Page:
The logbook was the thing. That little sheaf of pages, divided into box after box after box. Inside, filled-in blood glucose numbers from one day to the next, one time to the next.
You would carry the logbook into your endocrinologist’s office. He or she would shuffle through the numbers, sometimes averaging them out with a pocket calculator.
How accurate were those logbook numbers? They didn’t ask, and on occasion they weren’t the truest version of reality. I would shave some points of high values, add in a reading or two that might have been missing.
Whatever the case, it all came out in the A1C, right?
I was lucky to find an integrated clinic for my middle school and high school years, a one-stop shop where all of my diabetic needs could be attended to, four times a year. My mother and I would drive the 20 minutes to the office, where I would get my blood drawn, give a urine sample, fill out a sample diet page, and meet with both an educator and endocrinologist.
For the last few weeks, I’ve gone digging through my memories of diabetic supplies and treatment, past and present. This week I’m talking about visits to the diabetic specialist’s office, which has changed in certain ways but remained stubbornly consistent in others.
These days, of course, everything is different. I go to a one-stop shop where all of my diabetic needs can be attended to, four times a year. I drive 40 minutes to the office, where I will get my blood drawn, sometimes give a urine sample, fill out a questionnaire and meet with an educator or endocrinologist.
Hm, actually those two things aren’t so separate, are they?
I’ve tried other approaches in the intervening years. At one point, I saw an educator monthly, while visiting my primary care provider twice a year. At other points, I’ve experimented with fancy clinics located out-of-state.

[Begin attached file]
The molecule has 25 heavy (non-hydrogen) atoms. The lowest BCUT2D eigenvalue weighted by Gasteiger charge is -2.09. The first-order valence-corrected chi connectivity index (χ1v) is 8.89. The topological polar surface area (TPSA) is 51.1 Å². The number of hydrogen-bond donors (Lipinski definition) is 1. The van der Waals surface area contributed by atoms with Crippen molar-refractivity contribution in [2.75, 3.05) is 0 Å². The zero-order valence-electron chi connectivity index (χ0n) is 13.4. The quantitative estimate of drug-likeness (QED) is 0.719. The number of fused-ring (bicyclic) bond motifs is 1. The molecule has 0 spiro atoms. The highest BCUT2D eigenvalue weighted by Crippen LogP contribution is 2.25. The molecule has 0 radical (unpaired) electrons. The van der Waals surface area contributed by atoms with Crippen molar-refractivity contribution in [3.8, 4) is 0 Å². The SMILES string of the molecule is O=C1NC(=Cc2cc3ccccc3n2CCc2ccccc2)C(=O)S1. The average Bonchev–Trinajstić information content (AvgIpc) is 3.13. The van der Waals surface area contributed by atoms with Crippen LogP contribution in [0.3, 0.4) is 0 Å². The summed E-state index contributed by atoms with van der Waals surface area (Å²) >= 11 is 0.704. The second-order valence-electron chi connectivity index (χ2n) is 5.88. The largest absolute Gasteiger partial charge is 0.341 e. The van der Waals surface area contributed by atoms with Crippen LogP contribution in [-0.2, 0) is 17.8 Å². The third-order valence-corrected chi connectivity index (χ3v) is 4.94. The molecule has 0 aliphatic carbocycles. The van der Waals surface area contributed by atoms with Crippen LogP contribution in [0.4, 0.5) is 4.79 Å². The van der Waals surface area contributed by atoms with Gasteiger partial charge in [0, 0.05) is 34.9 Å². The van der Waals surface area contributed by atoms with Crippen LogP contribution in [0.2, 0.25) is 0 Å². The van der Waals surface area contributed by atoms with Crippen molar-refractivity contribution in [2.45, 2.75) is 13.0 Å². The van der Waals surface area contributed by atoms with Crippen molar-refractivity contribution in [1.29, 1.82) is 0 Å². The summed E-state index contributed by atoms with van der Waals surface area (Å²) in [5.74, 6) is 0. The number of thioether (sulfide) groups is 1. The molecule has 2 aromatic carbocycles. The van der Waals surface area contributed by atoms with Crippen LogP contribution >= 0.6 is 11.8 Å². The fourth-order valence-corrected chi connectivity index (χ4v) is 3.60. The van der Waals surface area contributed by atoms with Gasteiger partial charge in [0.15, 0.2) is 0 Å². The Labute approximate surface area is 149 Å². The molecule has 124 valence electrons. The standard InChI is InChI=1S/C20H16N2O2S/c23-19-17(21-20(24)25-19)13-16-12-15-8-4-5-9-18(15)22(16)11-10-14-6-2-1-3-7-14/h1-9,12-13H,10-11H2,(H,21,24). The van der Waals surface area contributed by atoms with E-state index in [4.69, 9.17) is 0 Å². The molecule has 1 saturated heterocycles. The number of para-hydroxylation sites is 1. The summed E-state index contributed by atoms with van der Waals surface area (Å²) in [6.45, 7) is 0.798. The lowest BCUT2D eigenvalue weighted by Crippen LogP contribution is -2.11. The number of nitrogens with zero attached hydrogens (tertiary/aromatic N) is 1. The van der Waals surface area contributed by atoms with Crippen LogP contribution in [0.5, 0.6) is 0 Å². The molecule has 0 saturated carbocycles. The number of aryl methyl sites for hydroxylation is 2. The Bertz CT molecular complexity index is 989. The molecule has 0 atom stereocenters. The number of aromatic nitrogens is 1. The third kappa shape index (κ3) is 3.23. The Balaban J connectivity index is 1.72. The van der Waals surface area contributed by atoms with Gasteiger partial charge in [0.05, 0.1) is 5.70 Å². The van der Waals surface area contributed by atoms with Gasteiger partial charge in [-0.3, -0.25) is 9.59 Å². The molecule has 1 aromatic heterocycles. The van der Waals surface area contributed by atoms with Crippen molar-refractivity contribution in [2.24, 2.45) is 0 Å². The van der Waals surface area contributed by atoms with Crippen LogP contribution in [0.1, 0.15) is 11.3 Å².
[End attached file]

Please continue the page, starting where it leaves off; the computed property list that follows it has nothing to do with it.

In most cases, though, I found what I assume most people with diabetes find — as good as doctors or educators are, they’re at best a support. They can’t actually solve our day to day challenges. They can prescribe useful medications, of course, and analyze readouts from pumps or CGMs, but you’re still only seeing them for an hour every few months.
The office visit seems like the area of diabetes care most overdue for a refresh, if you ask me. Anyone handling this condition would benefit from more frequent monitoring, and from health care professionals invested in their daily lives.
There’s little in the system now that incentivizes such close collaboration. Doctors need to see a high volume of patients to make their economic work, and increasing costs in the health care system discourage frequent visits for patients.
Technology offers a clear opportunity, but it also self-selects those who are already motivated to care about their diabetes. If you’re willing to log onto a program or website every few days to check how you’re doing, you may not need the extra help that would be beneficial for others. Such are the contradictions and frustrations of care.
So we’re still at the quarterly visits, still at the labs, still at the awkward conversations about good fats and carbohydrates. It’s not the worst place to be. But after so many years going through it, I wonder if it couldn’t be more.